Beverage companies producing soft drinks containing more than five grams of sugar per 100ml will pay a levy of US$ 25 cents to the UK's Treasury. If more than eight grams of sugar is served in a 100ml drink, the sugar tax increases to US$ 34 cents.
Old favourites including Original Pepsi and Coca-Cola Classic, which has around seven teaspoons of sugar in it — won't change their recipes — but they will attract the levy — so a can of Coke will increase by US$ 11 cents.
I'm sure @Tesco must be clueless about this #SugarTax taking effect on Friday. It seems that @CocaCola will be charging same prices for smaller bottles (£1.30p) & cans (£0.70p) yet you can buy a 1.5 Litre bottle for £1.30 & 1.25 Litres for £1.49. Something not adding up to me 😃 pic.twitter.com/xYl0YuWWze— Sy Hawkes 🇬🇧 (@syhawkes) April 4, 2018
The British government had hopes the sugar tax would raise US$731 million (£520m) over the next year and cut the nation's obesity rate, however 50 percent of drinks manufacturers have changed their sugar formula, which isn't to all of their customers taste.
I am one of the people who will enjoy a glass of Coke or Pepsi only a few times a year… companies changing formulas to include more artificial sweeteners to escape the new #sugartax is more of a worry for me 👀🧐! #chemicals @VictoriaLIVE #victorialive #cocacola #pepsi— SCOTT (@ScottOfficialUK) April 5, 2018
The Office for Budget Responsibility estimates the sugar levy will raise US$337 million (£240m) after four of Britain's major supermarkets reformulated their own label drinks to avoid the sugar tax, Tesco estimates 85 percent of its drinks will be exempt from the levy.
A Co-op spokeswoman said in a statement: "The levy is designed to be passed onto customers and drive a change in consumer behavior so, for branded soft drinks that do qualify, we will pass on the cost of the levy and the VAT."
Meanwhile Christopher Snowdon of the Institute of Economic Affairs, a registered charity, says the sugar levy "is a cynical revenue raising device", and won't help cut the rate of obesity in Britain.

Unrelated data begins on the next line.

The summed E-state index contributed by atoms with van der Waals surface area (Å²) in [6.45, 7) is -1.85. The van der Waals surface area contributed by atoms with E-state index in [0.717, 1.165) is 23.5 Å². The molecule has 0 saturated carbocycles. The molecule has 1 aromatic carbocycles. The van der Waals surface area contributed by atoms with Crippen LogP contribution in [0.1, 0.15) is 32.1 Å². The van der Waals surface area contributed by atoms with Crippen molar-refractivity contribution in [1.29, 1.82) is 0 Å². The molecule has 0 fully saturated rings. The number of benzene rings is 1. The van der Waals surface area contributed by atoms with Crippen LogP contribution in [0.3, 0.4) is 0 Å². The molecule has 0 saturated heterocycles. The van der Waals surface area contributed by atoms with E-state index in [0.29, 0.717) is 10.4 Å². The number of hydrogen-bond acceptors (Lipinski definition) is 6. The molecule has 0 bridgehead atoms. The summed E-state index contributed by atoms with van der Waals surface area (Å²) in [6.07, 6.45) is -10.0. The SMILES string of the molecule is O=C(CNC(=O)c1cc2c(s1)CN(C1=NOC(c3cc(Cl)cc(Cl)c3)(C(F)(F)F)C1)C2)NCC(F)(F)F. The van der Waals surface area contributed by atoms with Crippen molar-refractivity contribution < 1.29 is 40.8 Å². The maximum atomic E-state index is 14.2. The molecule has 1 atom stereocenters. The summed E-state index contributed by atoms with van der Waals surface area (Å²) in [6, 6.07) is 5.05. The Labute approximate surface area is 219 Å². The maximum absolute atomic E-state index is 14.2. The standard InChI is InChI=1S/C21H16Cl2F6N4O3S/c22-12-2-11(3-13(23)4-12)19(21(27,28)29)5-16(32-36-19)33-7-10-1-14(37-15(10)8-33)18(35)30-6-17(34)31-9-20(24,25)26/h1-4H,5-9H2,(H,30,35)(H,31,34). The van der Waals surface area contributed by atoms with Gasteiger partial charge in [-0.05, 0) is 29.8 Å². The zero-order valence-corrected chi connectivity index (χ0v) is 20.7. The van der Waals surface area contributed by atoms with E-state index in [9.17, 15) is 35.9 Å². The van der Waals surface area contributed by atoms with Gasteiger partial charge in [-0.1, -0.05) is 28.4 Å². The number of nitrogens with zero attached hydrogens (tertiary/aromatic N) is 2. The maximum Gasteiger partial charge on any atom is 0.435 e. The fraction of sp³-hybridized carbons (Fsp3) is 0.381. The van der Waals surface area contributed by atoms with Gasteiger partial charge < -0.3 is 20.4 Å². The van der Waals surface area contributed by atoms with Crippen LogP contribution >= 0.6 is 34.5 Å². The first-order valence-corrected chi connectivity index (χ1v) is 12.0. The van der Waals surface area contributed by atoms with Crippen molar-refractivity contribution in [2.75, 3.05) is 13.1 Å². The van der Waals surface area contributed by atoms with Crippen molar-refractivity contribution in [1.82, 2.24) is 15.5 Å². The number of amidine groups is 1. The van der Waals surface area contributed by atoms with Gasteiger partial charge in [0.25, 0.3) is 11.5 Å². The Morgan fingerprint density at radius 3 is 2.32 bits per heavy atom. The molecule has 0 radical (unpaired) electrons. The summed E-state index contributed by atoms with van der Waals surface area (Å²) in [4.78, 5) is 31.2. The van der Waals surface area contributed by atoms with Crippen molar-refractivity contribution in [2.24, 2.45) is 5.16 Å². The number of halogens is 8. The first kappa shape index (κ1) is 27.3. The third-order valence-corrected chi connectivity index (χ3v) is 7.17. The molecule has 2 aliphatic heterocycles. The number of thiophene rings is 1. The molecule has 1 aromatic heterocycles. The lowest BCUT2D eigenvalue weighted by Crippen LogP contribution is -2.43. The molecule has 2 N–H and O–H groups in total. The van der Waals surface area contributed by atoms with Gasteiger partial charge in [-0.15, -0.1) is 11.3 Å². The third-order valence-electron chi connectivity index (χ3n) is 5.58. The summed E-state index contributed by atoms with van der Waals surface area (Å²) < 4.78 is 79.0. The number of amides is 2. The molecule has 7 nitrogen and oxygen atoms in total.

"The sugar levy is a cynical revenue raising device that will clobber people on low incomes," Snowdon says in a statement.
PRESS RELEASE: "Sugar taxes have not reduced obesity rates anywhere in the world — and the UK will be no different."— IEA (@iealondon) April 5, 2018
The IEA's @cjsnowdon responds to the new sugar levy, which takes effect tomorrow: https://t.co/iSI1QuKgso
"The British public are being treated like children. Thanks to the sugar levy, several iconic brands — including Ribena, Irn-Bru and Lucozade — have effectively been discontinued…millions of people are having their choices restricted by a bossy government in thrall to the fanatical ‘public health' lobby" Snowdon said.
@ODEONCinemas think it’s ridiculous how I have been charged 25p extra for a classic @CocaCola! I get the whole sugar thing but as an adult it should be my choice as to what drink I would like to drink regardless of how much sugar is in it! #sugartax
— Steve Lovatt (@StevenLovatt90) March 24, 2018
@RibenaUK What the hell have you done, 40 years I have had Ribena and not that Lite rubbish either. Now you give us less sugar replaced by chemicals and artificial sweeteners. Man up, if I want to pay extra because of the sugar tax that is my choice. #ribena #sugartax
— Peter Drage (@PeterDrage) March 27, 2018
@RibenaUK I’ve been drinking Ribena daily for over 50 years, and this bottle will be my last. No reformulation can mask the taste of sweeteners, I cannot drink Ribena again. It simply tastes horrible now. This is not answering consumers needs,this is simply to dodge the sugar tax
— Lesley Scott (@Regail) April 5, 2018
Coca-Cola Great Britain said in a statement: "There is no evidence from anywhere in the world that shows taxing soft drinks reduces obesity rates." The sugar tax, championed by British chef Jamie Oliver, appears to have left a nasty taste in many mouths.